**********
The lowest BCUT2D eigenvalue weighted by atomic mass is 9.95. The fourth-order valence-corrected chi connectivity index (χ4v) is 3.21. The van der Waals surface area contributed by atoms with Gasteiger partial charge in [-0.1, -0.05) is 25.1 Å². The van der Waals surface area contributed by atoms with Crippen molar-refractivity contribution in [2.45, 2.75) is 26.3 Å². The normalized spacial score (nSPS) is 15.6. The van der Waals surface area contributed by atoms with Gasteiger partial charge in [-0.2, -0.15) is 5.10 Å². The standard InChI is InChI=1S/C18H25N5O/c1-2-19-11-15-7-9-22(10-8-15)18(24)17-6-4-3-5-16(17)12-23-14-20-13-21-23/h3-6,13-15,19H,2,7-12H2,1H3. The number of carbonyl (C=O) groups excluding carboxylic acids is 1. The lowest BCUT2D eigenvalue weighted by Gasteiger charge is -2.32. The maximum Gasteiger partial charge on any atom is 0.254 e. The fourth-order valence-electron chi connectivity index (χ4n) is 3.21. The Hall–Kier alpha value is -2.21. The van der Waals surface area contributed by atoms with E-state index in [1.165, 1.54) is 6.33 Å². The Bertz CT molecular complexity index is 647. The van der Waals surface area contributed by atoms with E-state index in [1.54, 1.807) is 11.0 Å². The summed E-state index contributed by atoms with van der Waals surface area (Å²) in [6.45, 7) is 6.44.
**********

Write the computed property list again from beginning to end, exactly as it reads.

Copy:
The lowest BCUT2D eigenvalue weighted by atomic mass is 9.95. The fourth-order valence-corrected chi connectivity index (χ4v) is 3.21. The van der Waals surface area contributed by atoms with Gasteiger partial charge in [-0.1, -0.05) is 25.1 Å². The van der Waals surface area contributed by atoms with Crippen molar-refractivity contribution in [2.45, 2.75) is 26.3 Å². The normalized spacial score (nSPS) is 15.6. The van der Waals surface area contributed by atoms with Gasteiger partial charge in [-0.2, -0.15) is 5.10 Å². The standard InChI is InChI=1S/C18H25N5O/c1-2-19-11-15-7-9-22(10-8-15)18(24)17-6-4-3-5-16(17)12-23-14-20-13-21-23/h3-6,13-15,19H,2,7-12H2,1H3. The number of carbonyl (C=O) groups excluding carboxylic acids is 1. The lowest BCUT2D eigenvalue weighted by Gasteiger charge is -2.32. The maximum Gasteiger partial charge on any atom is 0.254 e. The fourth-order valence-electron chi connectivity index (χ4n) is 3.21. The Hall–Kier alpha value is -2.21. The van der Waals surface area contributed by atoms with E-state index in [1.165, 1.54) is 6.33 Å². The Bertz CT molecular complexity index is 647. The van der Waals surface area contributed by atoms with E-state index in [1.54, 1.807) is 11.0 Å². The summed E-state index contributed by atoms with van der Waals surface area (Å²) in [6.45, 7) is 6.44.